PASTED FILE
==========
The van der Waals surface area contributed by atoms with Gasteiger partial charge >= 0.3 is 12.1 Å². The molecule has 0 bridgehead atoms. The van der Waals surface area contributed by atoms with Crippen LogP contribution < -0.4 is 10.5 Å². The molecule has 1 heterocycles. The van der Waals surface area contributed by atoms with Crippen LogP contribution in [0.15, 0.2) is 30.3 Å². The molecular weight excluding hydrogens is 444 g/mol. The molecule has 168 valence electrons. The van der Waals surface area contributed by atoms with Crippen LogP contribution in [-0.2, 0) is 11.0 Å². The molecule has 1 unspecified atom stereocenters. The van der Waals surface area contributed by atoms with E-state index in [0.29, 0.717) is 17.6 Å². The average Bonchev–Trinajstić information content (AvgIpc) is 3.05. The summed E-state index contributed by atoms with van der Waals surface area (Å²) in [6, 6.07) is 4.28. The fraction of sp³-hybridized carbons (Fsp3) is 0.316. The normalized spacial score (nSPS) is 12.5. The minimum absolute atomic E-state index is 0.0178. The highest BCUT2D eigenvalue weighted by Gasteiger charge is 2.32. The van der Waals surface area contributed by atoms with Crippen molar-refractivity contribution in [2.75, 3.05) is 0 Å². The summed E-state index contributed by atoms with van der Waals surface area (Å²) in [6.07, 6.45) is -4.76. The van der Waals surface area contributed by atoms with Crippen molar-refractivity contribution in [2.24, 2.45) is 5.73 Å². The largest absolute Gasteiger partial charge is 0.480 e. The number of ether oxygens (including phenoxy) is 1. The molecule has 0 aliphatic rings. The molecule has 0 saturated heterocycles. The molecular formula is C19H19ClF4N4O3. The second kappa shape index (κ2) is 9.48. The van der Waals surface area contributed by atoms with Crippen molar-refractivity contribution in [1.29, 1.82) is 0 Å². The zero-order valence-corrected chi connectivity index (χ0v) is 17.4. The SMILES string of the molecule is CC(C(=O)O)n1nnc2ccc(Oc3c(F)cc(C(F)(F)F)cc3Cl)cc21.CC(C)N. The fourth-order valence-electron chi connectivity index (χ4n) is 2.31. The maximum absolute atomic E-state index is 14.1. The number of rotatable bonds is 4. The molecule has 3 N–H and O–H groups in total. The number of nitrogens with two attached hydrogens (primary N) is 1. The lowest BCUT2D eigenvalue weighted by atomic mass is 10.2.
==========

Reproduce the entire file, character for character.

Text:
The van der Waals surface area contributed by atoms with Gasteiger partial charge >= 0.3 is 12.1 Å². The molecule has 0 bridgehead atoms. The van der Waals surface area contributed by atoms with Crippen LogP contribution < -0.4 is 10.5 Å². The molecule has 1 heterocycles. The van der Waals surface area contributed by atoms with Crippen LogP contribution in [0.15, 0.2) is 30.3 Å². The molecular weight excluding hydrogens is 444 g/mol. The molecule has 168 valence electrons. The van der Waals surface area contributed by atoms with Crippen LogP contribution in [-0.2, 0) is 11.0 Å². The molecule has 1 unspecified atom stereocenters. The van der Waals surface area contributed by atoms with E-state index in [0.29, 0.717) is 17.6 Å². The average Bonchev–Trinajstić information content (AvgIpc) is 3.05. The summed E-state index contributed by atoms with van der Waals surface area (Å²) in [6, 6.07) is 4.28. The fraction of sp³-hybridized carbons (Fsp3) is 0.316. The normalized spacial score (nSPS) is 12.5. The minimum absolute atomic E-state index is 0.0178. The highest BCUT2D eigenvalue weighted by Gasteiger charge is 2.32. The van der Waals surface area contributed by atoms with Crippen molar-refractivity contribution in [2.75, 3.05) is 0 Å². The summed E-state index contributed by atoms with van der Waals surface area (Å²) in [6.07, 6.45) is -4.76. The van der Waals surface area contributed by atoms with Crippen molar-refractivity contribution in [2.24, 2.45) is 5.73 Å². The largest absolute Gasteiger partial charge is 0.480 e. The number of ether oxygens (including phenoxy) is 1. The molecule has 0 aliphatic rings. The molecule has 0 saturated heterocycles. The molecular formula is C19H19ClF4N4O3. The second kappa shape index (κ2) is 9.48. The van der Waals surface area contributed by atoms with Crippen molar-refractivity contribution in [1.29, 1.82) is 0 Å². The zero-order valence-corrected chi connectivity index (χ0v) is 17.4. The SMILES string of the molecule is CC(C(=O)O)n1nnc2ccc(Oc3c(F)cc(C(F)(F)F)cc3Cl)cc21.CC(C)N. The fourth-order valence-electron chi connectivity index (χ4n) is 2.31. The maximum absolute atomic E-state index is 14.1. The number of rotatable bonds is 4. The molecule has 3 N–H and O–H groups in total. The number of nitrogens with two attached hydrogens (primary N) is 1. The lowest BCUT2D eigenvalue weighted by atomic mass is 10.2.